Utne Reader's library is abuzz with a steady flow of 1,500 magazines, newsletters, journals, weeklies, zines, and other lively dispatches from the cultural front that are rarely found at big-box bookstores, newsstands, or even online. So we share the highlights (and occasional lowlights) of what's landing in our library each week in 'From the Stacks.' Check in every Friday for the latest edition.
A 'hybrid of review zine and personal zine,' Xerography Debt offers a guide to some serious zine lovin'. With reviews organized by reviewer -- not by zine, as is usually the custom -- readers can get acclimated to each critic's quirks and preferences. Because the reviewers are zinesters themselves, criticism is constructive and admiration feels genuine. The current issue (#21) also includes a column by Clint Johns, who was 'the last major zine buyer in America,' arguing that the death of Tower Records was (and will continue to be) bad news for zines. There's also a funny piece by Jeff Somers, the self-dubbed 'Old Man on the Mountain of zines,' that offers advice and comfort to zine makers concerned about having their work scrutinized. 'Reviews from various sources, including sources that might be described as hostile or apathetic toward you, are valuable because they give you a broader view,' he writes. 'I mean, if you send Boys Who I Have Kicked in the Balls only to other ball-kicking enthusiasts, you're gonna get a pretty bland spread of reviews -- probably fairly technical reviews from people who know all the fine points of ball-kicking and judge you mercilessly on them.' -- Danielle Maestretti
Abroad View shares the experiences of students who travel abroad and manages to capture much of the potential and idealism of college life. Uprooted from the comforts of home, the magazine's contributors often encounter unexpected realities, both beautiful and harsh, in the wider world. In the latest issue (Spring), the magazine highlights the efforts of STAND, a student-run anti-genocide coalition currently working to end the violence in Darfur. On the lighter side, 'The Final Wang' tracks one Swede's Shanghai journey from exchange student to break-dancing cultural liaison. -- Natalie Hudson
If you're looking for a little wit and rhyme to brighten your day, see the Light -- a quarterly magazine of light verse. This charming publication features poetry from the well-known to the unknown, with wordplay on such typically unfunny topics as global warming and child labor. According to its website, the magazine 'discards what is obscure and dreary' in an attempt to restore 'lightness, understandability, and pleasure to the reading of poems.' At times the continuous rhymes can seem a bit much, but at its best, Light can be seriously entertaining. -- Natalie Hudson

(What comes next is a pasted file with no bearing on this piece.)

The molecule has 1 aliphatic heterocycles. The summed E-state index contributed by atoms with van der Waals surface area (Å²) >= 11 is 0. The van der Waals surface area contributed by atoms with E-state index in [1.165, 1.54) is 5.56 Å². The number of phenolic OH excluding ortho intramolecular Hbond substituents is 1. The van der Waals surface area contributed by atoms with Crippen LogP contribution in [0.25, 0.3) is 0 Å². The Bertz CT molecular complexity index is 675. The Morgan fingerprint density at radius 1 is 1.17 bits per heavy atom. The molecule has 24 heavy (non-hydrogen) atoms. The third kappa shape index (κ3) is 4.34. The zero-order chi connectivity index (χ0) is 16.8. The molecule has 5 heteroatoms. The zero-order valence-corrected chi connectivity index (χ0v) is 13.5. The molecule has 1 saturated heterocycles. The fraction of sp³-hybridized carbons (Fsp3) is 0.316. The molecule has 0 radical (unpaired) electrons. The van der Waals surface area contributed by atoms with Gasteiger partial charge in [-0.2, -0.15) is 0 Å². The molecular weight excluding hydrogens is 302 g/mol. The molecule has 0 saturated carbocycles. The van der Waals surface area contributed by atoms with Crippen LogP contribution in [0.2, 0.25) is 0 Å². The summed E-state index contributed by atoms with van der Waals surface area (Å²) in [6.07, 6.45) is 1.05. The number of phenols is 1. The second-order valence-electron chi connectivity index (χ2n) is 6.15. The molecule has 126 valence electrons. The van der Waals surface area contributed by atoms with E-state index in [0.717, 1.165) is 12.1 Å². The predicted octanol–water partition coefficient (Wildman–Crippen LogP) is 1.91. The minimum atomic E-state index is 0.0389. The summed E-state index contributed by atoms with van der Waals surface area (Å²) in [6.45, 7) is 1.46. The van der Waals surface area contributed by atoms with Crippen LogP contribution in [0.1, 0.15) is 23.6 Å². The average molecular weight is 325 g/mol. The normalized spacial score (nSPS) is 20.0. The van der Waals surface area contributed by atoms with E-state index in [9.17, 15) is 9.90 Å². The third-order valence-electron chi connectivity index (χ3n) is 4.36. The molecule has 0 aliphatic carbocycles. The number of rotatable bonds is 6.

The St. Louis Journalism Review, one of a handful of print journalism reviews left in the country, is facing a precarious set of changes. In the newly designed February issue, editorial notes explain that Webster University recently withdrew its longstanding financial support. In spite of this and other setbacks, both the former editor and the current publisher are framing the changes in a positive light. Here's hoping they're right, and that the presses keep rolling for this bastion of local media criticism. -- Jenna Fisher
No one likes being sick. And no one likes having to deal with the bureaucratic nuisances that come hand-in-hand with being sick, such as health insurance, sketchy doctors, and pharmaceutical companies. Health Letter, published by the Public Citizen Health Research Group, is a newsletter that sorts through complicated wellness issues so you don't have to. February's feature story examines the popular misperceptions and lesser-known benefits of Medicaid. Also in the issue, a note from the editor suggests that the US Treasury, not drug companies, should be funding the FDA. Another helpful item is an extensive list of drugs, dietary supplements, and consumer products that are being recalled. -- Mary O'Regan
NW Women's Journal, a sister publication of the NW Women's Directory, is dedicated to being 'the local voice for professional women.' Both publications come from the '100 percent woman-owned and operated' Purple Turtle Press in Vancouver, Washington. The March issue of the journal touches on issues that matter to working women everywhere, including the pitfalls of working from home, how to finance a house, the relationship that women have with golf, and how to use a website to market a small business. -- Mary O'Regan